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CRISTANO RONALDO CAN MAKE UP A GIANT IN CARIOCA AND PORTUGUESE TECHNICIAN SAYS 'There will be room'

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Maestro de Braga is the first Portuguese in the National Symphony Orchestra of Cuba.

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Maestro de Braga is the first Portuguese in the National Symphony Orchestra of Cuba.

Maestro Filipe Cunha, Artistic Director of the Philharmonic Orchestra of Braga, has been invited to conduct the Cuban National Symphony Orchestra, as announced today.

According to a statement sent by O MINHO, “he will be the first Portuguese conductor to conduct this orchestra in its entire history.”

In addition to this orchestra, the maestro will also work with the Lyceo Mozarteum de la Habana Symphony Orchestra.

The concerts will take place on 4 and 12 March 2023 at the National Theater of Cuba in Havana.

In the words of the maestro, quoted in the statement, “these will be very beautiful concerts with difficult but very complex pieces” and therefore he feels “very motivated”.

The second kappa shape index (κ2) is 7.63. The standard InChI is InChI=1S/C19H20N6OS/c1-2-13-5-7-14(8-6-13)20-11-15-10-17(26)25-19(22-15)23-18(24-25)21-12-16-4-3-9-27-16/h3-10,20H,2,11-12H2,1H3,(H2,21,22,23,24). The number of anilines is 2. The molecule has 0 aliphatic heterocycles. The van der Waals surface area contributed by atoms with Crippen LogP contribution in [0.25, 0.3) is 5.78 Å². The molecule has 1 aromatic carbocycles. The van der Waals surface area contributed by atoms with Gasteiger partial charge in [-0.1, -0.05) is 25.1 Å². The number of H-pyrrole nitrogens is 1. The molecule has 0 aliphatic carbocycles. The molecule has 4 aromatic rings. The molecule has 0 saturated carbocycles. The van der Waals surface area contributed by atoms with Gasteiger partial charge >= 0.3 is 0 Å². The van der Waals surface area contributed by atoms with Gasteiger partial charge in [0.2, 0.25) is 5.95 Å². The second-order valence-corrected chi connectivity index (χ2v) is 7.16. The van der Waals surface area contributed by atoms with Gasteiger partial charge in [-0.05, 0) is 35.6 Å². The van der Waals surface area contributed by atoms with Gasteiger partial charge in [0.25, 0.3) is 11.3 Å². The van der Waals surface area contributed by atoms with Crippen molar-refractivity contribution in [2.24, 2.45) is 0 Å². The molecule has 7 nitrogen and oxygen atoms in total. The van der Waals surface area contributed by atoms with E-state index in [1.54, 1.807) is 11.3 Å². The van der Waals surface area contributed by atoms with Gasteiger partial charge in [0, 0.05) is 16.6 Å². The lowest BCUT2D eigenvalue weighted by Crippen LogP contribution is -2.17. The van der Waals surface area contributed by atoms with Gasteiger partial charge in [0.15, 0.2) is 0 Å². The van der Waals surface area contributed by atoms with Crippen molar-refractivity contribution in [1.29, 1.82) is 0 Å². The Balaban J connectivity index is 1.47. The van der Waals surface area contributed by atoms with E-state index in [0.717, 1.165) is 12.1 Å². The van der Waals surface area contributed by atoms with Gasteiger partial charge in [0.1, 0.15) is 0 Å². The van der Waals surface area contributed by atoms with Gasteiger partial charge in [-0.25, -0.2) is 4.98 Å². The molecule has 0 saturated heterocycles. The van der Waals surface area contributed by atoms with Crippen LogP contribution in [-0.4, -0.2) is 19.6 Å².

From the very beginning, Rachmaninoff’s Piano Concerto No. 2 will be performed by an Italian pianist (Luigi Borzillo), whom the maestro wants to bring to Portugal later this year. In the same concert, Mendelshon’s First Symphony will be performed.

Then, at the second concert, in the company of the Mexican clarinetist Angel Zedillo, he will perform the Louis Sfora Concerto No. 2. In this concert, the maestro also conducts Tchaikovsky’s Fifth Symphony.

“This is an international recognition of my work. An invitation that I accept with humility and great responsibility. I was surprised to learn that I would be the first Portuguese member of the Cuban National Symphony Orchestra. This is a very great honor,” the maestro said in a statement.

“I take with me the name of the city of Braga and Portugal with all the responsibility that goes with it, and I hope to do a good job there, leaving a good image and putting on great concerts. These will be very special concerts because, in addition to performing pieces that I love, especially Rachmaninov and Tchaikovsky, I will be directing two wonderful soloists who are also my friends. It will be very beautiful,” concludes Filipe Cunha.